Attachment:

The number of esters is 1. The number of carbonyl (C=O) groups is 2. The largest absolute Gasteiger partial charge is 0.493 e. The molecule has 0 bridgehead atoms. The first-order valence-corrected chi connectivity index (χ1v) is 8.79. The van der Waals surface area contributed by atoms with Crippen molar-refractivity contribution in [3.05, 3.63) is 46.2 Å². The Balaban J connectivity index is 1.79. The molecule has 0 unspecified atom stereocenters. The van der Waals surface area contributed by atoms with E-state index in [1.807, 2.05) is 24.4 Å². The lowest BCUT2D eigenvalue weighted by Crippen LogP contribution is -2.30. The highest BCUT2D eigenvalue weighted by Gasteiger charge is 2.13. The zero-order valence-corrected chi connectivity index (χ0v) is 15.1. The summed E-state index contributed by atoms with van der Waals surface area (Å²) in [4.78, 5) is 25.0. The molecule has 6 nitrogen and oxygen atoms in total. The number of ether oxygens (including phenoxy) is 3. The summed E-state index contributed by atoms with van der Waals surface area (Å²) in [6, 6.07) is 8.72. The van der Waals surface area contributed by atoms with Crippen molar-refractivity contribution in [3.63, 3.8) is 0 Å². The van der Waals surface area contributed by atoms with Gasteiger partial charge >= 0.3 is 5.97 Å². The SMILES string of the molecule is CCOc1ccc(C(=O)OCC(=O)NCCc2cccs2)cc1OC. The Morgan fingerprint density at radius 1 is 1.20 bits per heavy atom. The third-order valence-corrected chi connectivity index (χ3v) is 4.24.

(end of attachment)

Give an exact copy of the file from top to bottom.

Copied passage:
The number of esters is 1. The number of carbonyl (C=O) groups is 2. The largest absolute Gasteiger partial charge is 0.493 e. The molecule has 0 bridgehead atoms. The first-order valence-corrected chi connectivity index (χ1v) is 8.79. The van der Waals surface area contributed by atoms with Crippen molar-refractivity contribution in [3.05, 3.63) is 46.2 Å². The Balaban J connectivity index is 1.79. The molecule has 0 unspecified atom stereocenters. The van der Waals surface area contributed by atoms with E-state index in [1.807, 2.05) is 24.4 Å². The lowest BCUT2D eigenvalue weighted by Crippen LogP contribution is -2.30. The highest BCUT2D eigenvalue weighted by Gasteiger charge is 2.13. The zero-order valence-corrected chi connectivity index (χ0v) is 15.1. The summed E-state index contributed by atoms with van der Waals surface area (Å²) in [4.78, 5) is 25.0. The molecule has 6 nitrogen and oxygen atoms in total. The number of ether oxygens (including phenoxy) is 3. The summed E-state index contributed by atoms with van der Waals surface area (Å²) in [6, 6.07) is 8.72. The van der Waals surface area contributed by atoms with Crippen molar-refractivity contribution in [3.63, 3.8) is 0 Å². The van der Waals surface area contributed by atoms with Gasteiger partial charge >= 0.3 is 5.97 Å². The SMILES string of the molecule is CCOc1ccc(C(=O)OCC(=O)NCCc2cccs2)cc1OC. The Morgan fingerprint density at radius 1 is 1.20 bits per heavy atom. The third-order valence-corrected chi connectivity index (χ3v) is 4.24.